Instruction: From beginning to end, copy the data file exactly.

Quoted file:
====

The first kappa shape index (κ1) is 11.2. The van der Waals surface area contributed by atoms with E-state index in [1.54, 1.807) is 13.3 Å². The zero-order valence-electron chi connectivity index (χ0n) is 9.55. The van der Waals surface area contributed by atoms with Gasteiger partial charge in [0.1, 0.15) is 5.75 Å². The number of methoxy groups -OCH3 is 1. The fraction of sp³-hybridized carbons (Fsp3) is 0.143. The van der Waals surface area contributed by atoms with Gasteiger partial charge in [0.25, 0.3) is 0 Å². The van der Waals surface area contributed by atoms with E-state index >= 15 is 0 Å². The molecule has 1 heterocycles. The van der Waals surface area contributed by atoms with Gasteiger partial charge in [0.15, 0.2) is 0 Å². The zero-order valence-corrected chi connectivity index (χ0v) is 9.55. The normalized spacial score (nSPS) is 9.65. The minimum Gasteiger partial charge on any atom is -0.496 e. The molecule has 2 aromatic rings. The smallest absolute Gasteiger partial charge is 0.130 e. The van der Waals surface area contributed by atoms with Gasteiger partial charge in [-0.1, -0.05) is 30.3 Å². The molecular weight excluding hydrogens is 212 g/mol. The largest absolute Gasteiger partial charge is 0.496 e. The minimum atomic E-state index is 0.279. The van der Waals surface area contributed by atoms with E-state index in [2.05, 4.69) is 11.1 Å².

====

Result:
The first kappa shape index (κ1) is 11.2. The van der Waals surface area contributed by atoms with E-state index in [1.54, 1.807) is 13.3 Å². The zero-order valence-electron chi connectivity index (χ0n) is 9.55. The van der Waals surface area contributed by atoms with Gasteiger partial charge in [0.1, 0.15) is 5.75 Å². The number of methoxy groups -OCH3 is 1. The fraction of sp³-hybridized carbons (Fsp3) is 0.143. The van der Waals surface area contributed by atoms with Gasteiger partial charge in [0.25, 0.3) is 0 Å². The van der Waals surface area contributed by atoms with E-state index >= 15 is 0 Å². The molecule has 1 heterocycles. The van der Waals surface area contributed by atoms with Gasteiger partial charge in [0.15, 0.2) is 0 Å². The zero-order valence-corrected chi connectivity index (χ0v) is 9.55. The normalized spacial score (nSPS) is 9.65. The minimum Gasteiger partial charge on any atom is -0.496 e. The molecule has 2 aromatic rings. The smallest absolute Gasteiger partial charge is 0.130 e. The van der Waals surface area contributed by atoms with Gasteiger partial charge in [-0.1, -0.05) is 30.3 Å². The molecular weight excluding hydrogens is 212 g/mol. The largest absolute Gasteiger partial charge is 0.496 e. The minimum atomic E-state index is 0.279. The van der Waals surface area contributed by atoms with E-state index in [2.05, 4.69) is 11.1 Å².